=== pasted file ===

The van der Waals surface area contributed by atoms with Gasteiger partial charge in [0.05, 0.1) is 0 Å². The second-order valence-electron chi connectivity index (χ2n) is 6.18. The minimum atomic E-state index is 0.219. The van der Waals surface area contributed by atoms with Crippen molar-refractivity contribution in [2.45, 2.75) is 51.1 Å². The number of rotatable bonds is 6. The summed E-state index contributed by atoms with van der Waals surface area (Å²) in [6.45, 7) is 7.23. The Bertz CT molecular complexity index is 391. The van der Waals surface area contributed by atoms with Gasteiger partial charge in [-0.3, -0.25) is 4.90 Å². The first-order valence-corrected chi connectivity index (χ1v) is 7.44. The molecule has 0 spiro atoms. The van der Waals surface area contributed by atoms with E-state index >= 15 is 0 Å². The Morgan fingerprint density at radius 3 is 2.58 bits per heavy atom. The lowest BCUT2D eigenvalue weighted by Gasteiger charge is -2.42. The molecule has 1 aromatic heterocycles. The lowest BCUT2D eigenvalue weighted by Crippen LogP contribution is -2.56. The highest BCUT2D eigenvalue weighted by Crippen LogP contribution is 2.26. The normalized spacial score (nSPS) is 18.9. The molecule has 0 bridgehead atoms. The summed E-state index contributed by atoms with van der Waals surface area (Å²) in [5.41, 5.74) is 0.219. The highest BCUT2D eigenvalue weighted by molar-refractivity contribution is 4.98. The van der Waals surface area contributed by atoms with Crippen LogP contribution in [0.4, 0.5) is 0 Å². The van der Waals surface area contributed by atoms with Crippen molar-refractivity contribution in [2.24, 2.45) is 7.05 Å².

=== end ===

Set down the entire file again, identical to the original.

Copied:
The van der Waals surface area contributed by atoms with Gasteiger partial charge in [0.05, 0.1) is 0 Å². The second-order valence-electron chi connectivity index (χ2n) is 6.18. The minimum atomic E-state index is 0.219. The van der Waals surface area contributed by atoms with Crippen molar-refractivity contribution in [2.45, 2.75) is 51.1 Å². The number of rotatable bonds is 6. The summed E-state index contributed by atoms with van der Waals surface area (Å²) in [6.45, 7) is 7.23. The Bertz CT molecular complexity index is 391. The van der Waals surface area contributed by atoms with Gasteiger partial charge in [-0.3, -0.25) is 4.90 Å². The first-order valence-corrected chi connectivity index (χ1v) is 7.44. The molecule has 0 spiro atoms. The van der Waals surface area contributed by atoms with E-state index >= 15 is 0 Å². The Morgan fingerprint density at radius 3 is 2.58 bits per heavy atom. The lowest BCUT2D eigenvalue weighted by Gasteiger charge is -2.42. The molecule has 1 aromatic heterocycles. The lowest BCUT2D eigenvalue weighted by Crippen LogP contribution is -2.56. The highest BCUT2D eigenvalue weighted by Crippen LogP contribution is 2.26. The normalized spacial score (nSPS) is 18.9. The molecule has 0 bridgehead atoms. The summed E-state index contributed by atoms with van der Waals surface area (Å²) in [5.41, 5.74) is 0.219. The highest BCUT2D eigenvalue weighted by molar-refractivity contribution is 4.98. The van der Waals surface area contributed by atoms with Crippen LogP contribution in [0.4, 0.5) is 0 Å². The van der Waals surface area contributed by atoms with Crippen molar-refractivity contribution in [2.24, 2.45) is 7.05 Å².